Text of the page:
And these are your Cinderellas …

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WHO CAN MAKE THE SWEET 16?

1. No. 12 Wyoming: The Pokes are a tough team to trust, but I think they are actually a bit better than their seed. A few of their bad losses came while star big man Larry Nance Jr. was out battling mono or right when he got back into the lineup. They looked like a team that could win the conference before he got sick, and they backed that up with their conference tournament win. More than anything, however, I like Wyoming’s matchups. Nance is one of the best front court defenders in the country, and to get to the Sweet 16, the Pokes will likely have to go through two teams that rely heavily on a pair of big men: Northern Iowa’s Seth Tuttle and Louisville’s Montrezl Harrell. Tuttle is Frank Kaminsky 2.0 with his ability to pass out of the post and beat slower big men off the dribble, and we all know how good Harrell can be. Take those two away, and Wyoming has a shot.

2. No. 13 Eastern Washington: The Eagles have become the trendy pick land an opening round upset for three reasons: They have the nation’s leading scorer, they won at Indiana earlier this year, and they play Georgetown, whose reputation proceeds them. Casual Hoya, a terrific Georgetown blog, ran a solid breakdown of why, if it happens, this is still an upset — and they’re right — I do think the Eagles are dangerous. For starters, they can really light it up from deep, starting with Tyler Harvey. They run in transition, they spread the floor and they make it difficult to matchup with them, especially for slow-footed big men like Josh Smith. The tournament is all about matchups, and EWU matches up well with Georgetown. If they can get past the Hoyas, they’ll have a shot to get to the Sweet 16 because …

3. No. 12 Stephen F. Austin: … the Lumberjacks could very well knock off Utah. I like this team. They’re not exactly VCU, but they play a similar style defensively, gambling to try and force turnovers, which lets them get easy baskets in transition. And they’re coming off of a win over those Rams in last year’s NCAA tournament. Where they can be beaten is in the paint, as SFA doesn’t have much size inside, but Utah’s bigs aren’t apt to overpower opponents on the block. Josh Smith, they are not.

4. No. 12 Buffalo: Anyone that watched Buffalo make the trek to Lexington to play Kentucky earlier this season knows how good the Bulls can be when they play well. They have a couple of dynamic guards in their back court in Lamonte Bearden and Shannon Evans, and Justin Moss is as good of a four as you’ll find at the mid-major level. The key to beating West Virginia is avoiding turnovers against their press. Bearden and Evans can struggle a bit in that regard, which would make me hesitant to pick them, but without Juwan Staten at full strength — he’s battling a knee injury — the Mountaineers can be beaten. If Buffalo gets past WVU, they should have a favorable matchup in the Round of 32. Buffalo can beat Valpo. And Maryland? They’ve made an art form out of winning close games, but will those pressure-packed jumpers and free throws go down when the weight of the NCAA tournament is on their shoulders?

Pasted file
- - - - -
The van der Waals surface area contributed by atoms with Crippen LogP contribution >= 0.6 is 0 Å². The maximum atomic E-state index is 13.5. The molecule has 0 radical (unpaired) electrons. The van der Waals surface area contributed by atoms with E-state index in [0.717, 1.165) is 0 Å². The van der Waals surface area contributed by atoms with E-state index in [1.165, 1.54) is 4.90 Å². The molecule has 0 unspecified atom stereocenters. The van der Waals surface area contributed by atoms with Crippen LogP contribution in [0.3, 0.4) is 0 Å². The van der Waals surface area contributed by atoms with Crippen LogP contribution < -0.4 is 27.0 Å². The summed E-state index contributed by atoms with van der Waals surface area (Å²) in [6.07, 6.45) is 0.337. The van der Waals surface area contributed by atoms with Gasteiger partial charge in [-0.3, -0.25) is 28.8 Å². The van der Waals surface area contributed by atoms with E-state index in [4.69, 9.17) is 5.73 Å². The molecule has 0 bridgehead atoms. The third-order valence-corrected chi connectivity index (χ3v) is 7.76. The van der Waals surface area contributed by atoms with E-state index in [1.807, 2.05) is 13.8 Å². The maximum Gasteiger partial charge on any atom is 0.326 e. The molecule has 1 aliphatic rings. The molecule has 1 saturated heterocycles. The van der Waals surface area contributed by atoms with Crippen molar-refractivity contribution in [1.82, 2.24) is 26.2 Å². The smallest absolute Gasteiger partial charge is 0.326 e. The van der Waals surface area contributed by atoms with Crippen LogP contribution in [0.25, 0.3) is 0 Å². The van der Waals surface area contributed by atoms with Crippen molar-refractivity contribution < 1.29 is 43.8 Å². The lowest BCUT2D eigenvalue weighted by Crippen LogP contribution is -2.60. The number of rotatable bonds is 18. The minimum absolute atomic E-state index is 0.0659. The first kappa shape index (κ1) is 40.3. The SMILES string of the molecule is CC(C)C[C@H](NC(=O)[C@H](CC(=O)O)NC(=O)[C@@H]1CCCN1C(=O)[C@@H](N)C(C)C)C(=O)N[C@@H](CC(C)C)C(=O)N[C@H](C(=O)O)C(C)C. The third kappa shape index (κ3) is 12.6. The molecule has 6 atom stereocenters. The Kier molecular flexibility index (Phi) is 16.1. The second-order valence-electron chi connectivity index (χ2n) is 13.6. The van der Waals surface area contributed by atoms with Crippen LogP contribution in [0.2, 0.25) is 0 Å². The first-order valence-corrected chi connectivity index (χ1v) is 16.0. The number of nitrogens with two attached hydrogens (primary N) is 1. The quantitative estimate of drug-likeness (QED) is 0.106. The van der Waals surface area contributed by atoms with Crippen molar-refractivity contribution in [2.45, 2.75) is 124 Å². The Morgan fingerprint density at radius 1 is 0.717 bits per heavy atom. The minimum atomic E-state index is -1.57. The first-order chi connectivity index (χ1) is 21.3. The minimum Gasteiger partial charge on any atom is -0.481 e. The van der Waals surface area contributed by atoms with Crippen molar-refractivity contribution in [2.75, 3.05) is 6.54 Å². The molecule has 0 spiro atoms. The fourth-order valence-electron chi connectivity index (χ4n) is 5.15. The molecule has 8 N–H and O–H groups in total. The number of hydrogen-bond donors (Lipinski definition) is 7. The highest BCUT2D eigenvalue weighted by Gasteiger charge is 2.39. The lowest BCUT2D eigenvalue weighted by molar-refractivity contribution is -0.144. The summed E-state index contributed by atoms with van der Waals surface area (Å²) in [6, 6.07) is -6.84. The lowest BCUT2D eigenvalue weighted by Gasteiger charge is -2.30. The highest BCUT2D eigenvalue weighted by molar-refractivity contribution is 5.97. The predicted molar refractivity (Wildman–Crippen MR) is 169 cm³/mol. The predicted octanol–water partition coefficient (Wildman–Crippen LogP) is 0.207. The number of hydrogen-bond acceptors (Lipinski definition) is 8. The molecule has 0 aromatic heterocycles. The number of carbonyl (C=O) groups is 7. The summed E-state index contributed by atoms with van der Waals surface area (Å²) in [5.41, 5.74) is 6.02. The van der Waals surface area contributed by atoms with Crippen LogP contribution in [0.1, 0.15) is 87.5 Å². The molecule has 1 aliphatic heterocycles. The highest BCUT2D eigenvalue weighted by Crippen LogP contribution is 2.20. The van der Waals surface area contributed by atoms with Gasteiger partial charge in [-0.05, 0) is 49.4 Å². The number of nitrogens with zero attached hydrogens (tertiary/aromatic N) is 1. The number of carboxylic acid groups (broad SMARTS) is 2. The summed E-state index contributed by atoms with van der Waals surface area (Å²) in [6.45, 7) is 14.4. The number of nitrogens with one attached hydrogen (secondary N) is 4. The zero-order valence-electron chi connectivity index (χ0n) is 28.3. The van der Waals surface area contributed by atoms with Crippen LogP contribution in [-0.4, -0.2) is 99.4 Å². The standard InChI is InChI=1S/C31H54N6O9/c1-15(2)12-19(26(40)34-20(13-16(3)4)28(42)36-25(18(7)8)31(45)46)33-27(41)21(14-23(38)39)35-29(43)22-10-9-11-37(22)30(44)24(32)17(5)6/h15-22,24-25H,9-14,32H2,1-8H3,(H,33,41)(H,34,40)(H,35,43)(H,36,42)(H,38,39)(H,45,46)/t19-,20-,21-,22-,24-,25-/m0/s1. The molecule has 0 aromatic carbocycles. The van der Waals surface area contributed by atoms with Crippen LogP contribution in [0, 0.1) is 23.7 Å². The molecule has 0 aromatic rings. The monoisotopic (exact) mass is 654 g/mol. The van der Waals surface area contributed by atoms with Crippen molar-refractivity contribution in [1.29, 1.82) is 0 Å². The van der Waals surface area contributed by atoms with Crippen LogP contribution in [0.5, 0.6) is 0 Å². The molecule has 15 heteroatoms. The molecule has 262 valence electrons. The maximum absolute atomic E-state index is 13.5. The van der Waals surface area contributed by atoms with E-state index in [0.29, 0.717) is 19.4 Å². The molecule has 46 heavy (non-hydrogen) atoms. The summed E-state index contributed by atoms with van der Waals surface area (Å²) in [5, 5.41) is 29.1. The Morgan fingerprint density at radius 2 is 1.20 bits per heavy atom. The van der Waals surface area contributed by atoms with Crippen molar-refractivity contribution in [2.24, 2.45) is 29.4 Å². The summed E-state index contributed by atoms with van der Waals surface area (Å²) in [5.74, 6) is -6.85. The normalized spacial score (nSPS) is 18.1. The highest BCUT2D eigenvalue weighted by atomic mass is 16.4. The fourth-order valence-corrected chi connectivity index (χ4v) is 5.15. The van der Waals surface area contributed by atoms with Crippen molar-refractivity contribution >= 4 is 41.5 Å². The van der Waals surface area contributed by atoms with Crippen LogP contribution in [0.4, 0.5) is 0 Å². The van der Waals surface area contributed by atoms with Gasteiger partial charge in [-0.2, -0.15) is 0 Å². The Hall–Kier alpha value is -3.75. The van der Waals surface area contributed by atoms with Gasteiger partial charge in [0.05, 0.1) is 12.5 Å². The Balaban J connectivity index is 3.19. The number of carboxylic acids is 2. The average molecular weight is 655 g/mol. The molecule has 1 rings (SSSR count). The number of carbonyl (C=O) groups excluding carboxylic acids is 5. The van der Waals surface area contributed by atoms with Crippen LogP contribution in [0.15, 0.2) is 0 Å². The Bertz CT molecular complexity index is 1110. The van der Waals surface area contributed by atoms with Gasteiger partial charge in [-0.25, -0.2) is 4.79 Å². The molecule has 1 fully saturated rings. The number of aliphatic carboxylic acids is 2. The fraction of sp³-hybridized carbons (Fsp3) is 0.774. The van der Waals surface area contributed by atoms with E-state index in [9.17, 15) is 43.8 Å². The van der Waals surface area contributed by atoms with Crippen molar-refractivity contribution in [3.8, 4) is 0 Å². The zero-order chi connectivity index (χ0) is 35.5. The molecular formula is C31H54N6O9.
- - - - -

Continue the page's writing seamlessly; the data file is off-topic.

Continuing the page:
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BUT WHO CAN’T?

1. No. 13 Valparaiso: Valpo can beat Maryland. Let me just get that out of the way right now. They’re a very, very good team defensively in the half court, one that is going to give Maryland’s back court of Dez Wells and Melo Trimble issues. There are times where the Terp offense essentially boils down to allowing those two guards to try and beat their defenders one-on-one, and that will not be an easy thing to do against the Crusaders. If they can bet past Maryland, however, I hate their matchup against West Virginia, who, assuming Juwan State actually is healthy, should be Buffalo. Valpo’s point guard situation is in flux due to injuries, and that is a nightmare scenario when playing against a team that thrives on forcing turnovers.

2. No. 13 Harvard: For two straight seasons, the Crimson have won a game in the NCAA tournament, a streak that ends this season when they face North Carolina. For starters, Wesley Saunders, Harvard’s star guard, will have to deal with one of the ACC’s best defenders in J.P. Tokoto. The other problem? Harvard’s big front line won’t have quite the same advantage against the Tar Heels bid bodies.

3. No. 14 Georgia State: The Panthers are a trendy upset pick, and I can understand why. I love Georgia State’s back court. R.J. Hunter, Ryan Harrow and Kevin Ware can matchup with just about any back court in the country, at any level. The problem? Hunter’s had an off year shooting the ball and Harrow is battling a hamstring, which is part of the reason that they only scored 38 points in their Sun Belt title game win. The other problem? The Panthers don’t have much size, which is a problem when facing Baylor and the nation’s best offensive rebounding team.